While casting his vote in favor of the legislation, Sen. Max Wise, R-Campbellsville, also quoted statistics.

“We heard statistics earlier … But I want to say there are also statistics of 58,586,256 abortions that have been performed in the United States since 1973. That’s an average of over 1 million abortions per year,” he said.

SB 5 contains an emergency clause, which would make it effective immediately upon being signed into law by the governor.

--END--

 

January 5, 2017

 

Ultrasound bill passes KY House, goes to Senate

FRANKFORT—Women seeking an abortion would be required to have an obstetric ultrasound and receive a medical explanation of what that ultrasound shows under a bill that today passed the state House of Representatives on an 83-12 vote.

Rep. Addia Wuchner, R-Florence, who is a primary sponsor of House Bill 2 along with House Speaker Jeff Hoover, R-Jamestown, said the ultrasound proposal is about informed consent.

“In this Commonwealth, it is important that we give women full and informed consent. We have moved historically from a time when women were just given the bare information about medical procedures to making sure that we respect their autonomy and their decision-making process in issues…that impact their lives,” said Wuchner.

Any woman seeking an abortion would have to comply with the proposed ultrasound requirement before she could give informed consent for an abortion, according to the bill. Revised in 2016, Kentucky’s informed consent law requires women seeking an abortion to have an in-person or teleconferenced medical consult at least 24 hours before the procedure.

The bill would also require the woman’s physician or health care provider to display the ultrasound images to the woman and allow her to hear her fetus’ heartbeat, although the women would not have to look at the images or listen to the heartbeat. Signed certification would be placed in the woman’s medical record noting that she was presented with the required information and noting if she viewed the images and listened to the heartbeat or declined to do so.

No ultrasound would be required in cases of medical emergency where an abortion is considered a “medical necessity,” according to HB 2. Health care providers who do not comply with the requirement would face fines of $100,000 for a first offense and $250,000 for additional offenses.

Several floor amendments were proposed to the measure, including amendments to outlaw all forms of abortion in Kentucky, provide an exception to the proposed ultrasound requirement in cases of rape or incest and ban abortion after 20 weeks gestation. Each floor amendment called stalled on a procedural vote.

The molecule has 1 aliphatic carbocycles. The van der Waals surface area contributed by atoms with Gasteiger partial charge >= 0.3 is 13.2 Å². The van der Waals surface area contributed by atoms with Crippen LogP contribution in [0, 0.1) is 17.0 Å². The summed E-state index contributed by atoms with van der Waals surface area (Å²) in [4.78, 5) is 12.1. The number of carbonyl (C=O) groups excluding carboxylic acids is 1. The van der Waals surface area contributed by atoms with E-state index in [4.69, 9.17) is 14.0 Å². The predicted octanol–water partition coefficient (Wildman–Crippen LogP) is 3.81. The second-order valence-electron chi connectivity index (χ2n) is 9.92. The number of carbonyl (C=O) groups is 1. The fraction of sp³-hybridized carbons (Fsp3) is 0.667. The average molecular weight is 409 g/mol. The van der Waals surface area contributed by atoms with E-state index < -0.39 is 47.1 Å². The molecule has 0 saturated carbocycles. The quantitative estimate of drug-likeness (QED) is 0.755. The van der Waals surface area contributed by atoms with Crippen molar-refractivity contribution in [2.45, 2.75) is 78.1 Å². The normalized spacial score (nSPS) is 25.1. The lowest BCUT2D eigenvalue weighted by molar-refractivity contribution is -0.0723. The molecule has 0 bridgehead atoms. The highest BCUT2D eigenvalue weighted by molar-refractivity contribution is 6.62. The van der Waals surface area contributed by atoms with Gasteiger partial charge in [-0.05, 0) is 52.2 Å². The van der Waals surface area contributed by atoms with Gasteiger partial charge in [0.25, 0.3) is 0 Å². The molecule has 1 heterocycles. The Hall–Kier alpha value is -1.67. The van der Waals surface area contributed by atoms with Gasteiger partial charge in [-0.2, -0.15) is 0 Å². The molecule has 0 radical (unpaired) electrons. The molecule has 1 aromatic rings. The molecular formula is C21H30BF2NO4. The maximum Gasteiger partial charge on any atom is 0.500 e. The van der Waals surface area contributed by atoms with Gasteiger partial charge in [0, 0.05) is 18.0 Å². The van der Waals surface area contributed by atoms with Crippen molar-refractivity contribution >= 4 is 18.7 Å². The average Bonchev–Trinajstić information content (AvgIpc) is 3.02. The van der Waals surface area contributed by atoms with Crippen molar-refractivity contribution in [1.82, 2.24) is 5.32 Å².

One freshman member who voted against HB 2 was Rep. Attica Scott, D-Louisville, who said half of her constituents are female. “I have spent years mentoring women who are older than me, younger than me and in my own age group and have found the importance of trusting women to make their own decisions,” said Scott. 

Among those voting in favor of HB 2 was freshman member Rep. Kimberly Poore Moser, R-Taylor Mill. The former neo-natal intensive care nurse said HB 2 will give pregnant women a clear understanding of their medical condition so they can make informed decisions.

“As a medical professional, it is my obligation to ensure patients have accurate access to medical information regarding their medical diagnosis and that it should be available to them,” said Moser.  “It is with accurate information that a patient can make an informed decision regarding their treatment, whether it is treatment for a brain tumor requiring an MRI or a CT scan, or if it is to determine the health and the progress of a pregnancy through an ultrasound.”

HB 2 now goes to the Senate for consideration.

--END--

 

January 4, 2017


Repeal of prevailing wage law gets House panel's OK

FRANKFORT—A bill that would repeal a state law requiring payment of an hourly base wage—or prevailing wage—to workers on public works construction projects has passed a House committee.

House Bill 3, sponsored by House Speaker Jeff Hoover, R-Jamestown, and Rep. Adam Koenig, R-Erlanger, would apply to projects for which bids have not yet been awarded at the time the bill, should it pass, takes effect. An emergency clause included in HB 3 would ensure the bill takes effect immediately upon being signed into law by the governor.